Here’s our brief update about what’s happening with stock markets at the moment…
September saw a sell-off in US stock markets and in US Tech stocks in particular, many of which have seen very big increases since the lows in March. They were fuelled by optimism over their potential for growth and for solving many of the logistical problems posed by the Covid virus for remote working, communicating and shopping.
They have huge potential to change our lives but their share prices may have got ahead of themselves. Tesla has never made a profit, yet currently has a market capitalisation of 13 times more than Ford Motor Company.
The US market also has the uncertainty over the forthcoming presidential election. It’s proving exceptionally rancorous with President Trump casting doubt on whether he would accept the verdict of a significantly postal ballot based election. This is now flagged up so far as the market is concerned.
Electioneering manoeuvring is also delaying a further stimulus package in the US.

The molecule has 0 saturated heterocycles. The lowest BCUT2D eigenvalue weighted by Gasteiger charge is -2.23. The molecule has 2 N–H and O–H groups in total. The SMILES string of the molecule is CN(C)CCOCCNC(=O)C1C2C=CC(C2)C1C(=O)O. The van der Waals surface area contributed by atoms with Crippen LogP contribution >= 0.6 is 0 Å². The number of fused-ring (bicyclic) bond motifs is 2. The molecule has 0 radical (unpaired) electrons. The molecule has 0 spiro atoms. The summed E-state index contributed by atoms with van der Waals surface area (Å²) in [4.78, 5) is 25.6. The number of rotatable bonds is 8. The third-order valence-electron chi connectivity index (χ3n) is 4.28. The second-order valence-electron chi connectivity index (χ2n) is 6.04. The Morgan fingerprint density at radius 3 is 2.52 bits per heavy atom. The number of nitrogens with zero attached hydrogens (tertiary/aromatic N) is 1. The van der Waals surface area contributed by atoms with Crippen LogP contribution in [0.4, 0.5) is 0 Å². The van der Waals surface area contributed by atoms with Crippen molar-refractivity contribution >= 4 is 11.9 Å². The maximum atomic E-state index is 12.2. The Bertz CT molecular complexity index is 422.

Markets are in somewhat of a holding pattern particularly in the US and in the UK as Brexit negotiations drag on to almost the last second.
Governments and central banks will continue to support the financial system and the markets with abundant cheap money. They are discouraging savers from holding deposits with negligible/negative interest rates. The recent drastic interest rate cuts on National Savings and Investments (NS&I) products is a case in point in the UK.
The Bank of England has again floated the possibility of negative interest rates. However don’t expect the bank to pay you to have a mortgage…
Cornavirus continues to dominate our daily life. It may not seem like in the UK, but better tracking, testing and lessons learned in treatment should result in a lower hospitalisation and death rates
Governments worldwide are reluctant to shut down their economies with national lockdowns. Hence the current localised approach in the UK and Europe to restrict freedom of movement and curtail leisure-based activities. Waiting for effective vaccines and coping is still the order of the day in the meantime.
So where does that leave the stock markets?
We believe the global economy should continue to improve from the large falls in GDP seen in the second quarter. Growth in China is a bright spot. However it seems likely to be a gradual improvement and not a big bounce back.